Lincoln Mid-century Modern

The neighbors in the hood of this 1949 home in Lincoln, MA, built in 1949, assumed it would be a tear down. But the client didn’t want to see the house demoed. His primary aim was to open and expand the kitchen/dining area and provide a Main Bedroom suite above the new room.

The challenge was to keep the shell intact and work around the old radiant heat that was not only in the floors, but the walls too. The riot of patched together electrical work created substantial challenges for the electrician. The low-ceilinged 2nd floor hallway lined with several tiny rooms, made it clear that that portion of the roof would need to be raised, and that the project demanded a nearly gut renovation.

By adding just 418 sq. feet, making a few alterations to the existing structure, and providing interior and exterior finishes that included a lot of natural stone and wood, we transformed the home to a handsome head turner that perfectly fits in to the setting and the neighborhood, noted for several mid-century modern homes.

The addition on the ground floor allowed for a more expansive kitchen and dining area with better viewing of the backyard, ease of living, and entertainment. This was accomplished by removing the overhead cabinet blocking the view towards the back, and creating a fully windowed wall in the new room that flowed from the kitchen area.

The original sunken living room stayed as is, but we connected it with the new kitchen and dining area through a more direct circulation path across the entry foyer. We added more windows on the back yard wall and hung floor-to-ceiling drapes to accentuate the ceiling height, soften the space, and frame the outdoors.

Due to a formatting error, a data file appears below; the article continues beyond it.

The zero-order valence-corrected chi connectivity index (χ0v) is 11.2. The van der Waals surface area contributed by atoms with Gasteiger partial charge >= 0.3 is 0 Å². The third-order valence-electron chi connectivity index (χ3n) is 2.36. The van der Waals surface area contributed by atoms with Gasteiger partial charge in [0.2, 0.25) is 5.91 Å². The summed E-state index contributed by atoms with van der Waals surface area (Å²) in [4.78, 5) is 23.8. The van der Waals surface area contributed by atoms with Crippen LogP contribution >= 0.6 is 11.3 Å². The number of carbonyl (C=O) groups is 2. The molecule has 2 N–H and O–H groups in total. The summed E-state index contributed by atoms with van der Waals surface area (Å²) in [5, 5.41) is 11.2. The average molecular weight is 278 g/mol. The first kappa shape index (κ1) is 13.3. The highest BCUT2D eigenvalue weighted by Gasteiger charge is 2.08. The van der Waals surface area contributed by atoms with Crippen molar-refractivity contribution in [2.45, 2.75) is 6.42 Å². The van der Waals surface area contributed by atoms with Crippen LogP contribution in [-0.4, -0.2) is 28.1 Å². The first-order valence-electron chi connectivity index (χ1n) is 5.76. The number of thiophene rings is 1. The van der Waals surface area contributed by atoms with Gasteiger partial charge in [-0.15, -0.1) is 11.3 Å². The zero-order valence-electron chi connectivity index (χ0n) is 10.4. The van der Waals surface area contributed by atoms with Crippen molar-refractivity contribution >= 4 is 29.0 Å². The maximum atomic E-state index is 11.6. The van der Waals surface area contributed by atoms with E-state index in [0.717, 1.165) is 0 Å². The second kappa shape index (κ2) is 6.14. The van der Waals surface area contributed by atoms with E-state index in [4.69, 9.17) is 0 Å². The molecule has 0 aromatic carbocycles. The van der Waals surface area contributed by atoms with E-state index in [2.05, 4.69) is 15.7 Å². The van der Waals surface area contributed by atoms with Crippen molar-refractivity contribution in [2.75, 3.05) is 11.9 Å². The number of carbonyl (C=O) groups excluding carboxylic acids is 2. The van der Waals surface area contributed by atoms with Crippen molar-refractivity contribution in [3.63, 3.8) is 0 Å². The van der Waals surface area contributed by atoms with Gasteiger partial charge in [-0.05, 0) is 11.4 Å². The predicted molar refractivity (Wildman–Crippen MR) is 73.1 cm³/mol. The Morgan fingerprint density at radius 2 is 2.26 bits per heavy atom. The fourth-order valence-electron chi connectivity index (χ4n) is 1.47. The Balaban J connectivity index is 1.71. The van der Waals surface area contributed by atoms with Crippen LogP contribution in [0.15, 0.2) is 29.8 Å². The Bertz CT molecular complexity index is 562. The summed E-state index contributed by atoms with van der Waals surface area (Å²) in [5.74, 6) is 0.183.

We expanded the kitchen by creating a deep cloud-shaped island, also de-emphasizing the kitchen’s linearity. The base of the island is sheathed with metal screen and capped screws. The curvaceous island and overhead pendants add to the sculptural presence of the new working space.

Since budget was a consideration, we retained the structural beam above the island and covered it with teak plywood paneling that we used on the kitchen ceiling and backsplash as well. The warm-colored wood serves as a contrast to the polished concrete floors and soapstone counters. The vertical columns that had been covered with sheetrock prior to the renovation, were left uncovered, incorporated into the island, and painted the deep grey of the fireplace facade.

The Dining Room walls and ceiling received with the same teak plywood that was used in the kitchen to bring continuity of materials to the large open space.

We covered the formerly red brick fireplace facade with vertical panels of MDF painted a deep grey that mimics the granite fireplace opening surround.

The second floor addition includes a Master Bedroom, a spacious closet – formerly the small hallway rooms that we conjoined and a new Main Bathroom. The bath features Hollywood light strips set off by a black background, a graphic black and white wallpaper and modern metal cabriole vanity legs give the room a whimsical flair.

The most noted overall improvement of this gut remodel is the connection the newly designed indoor spaces have to the bucolic setting in the back yard with its stone fence and wooded area beyond.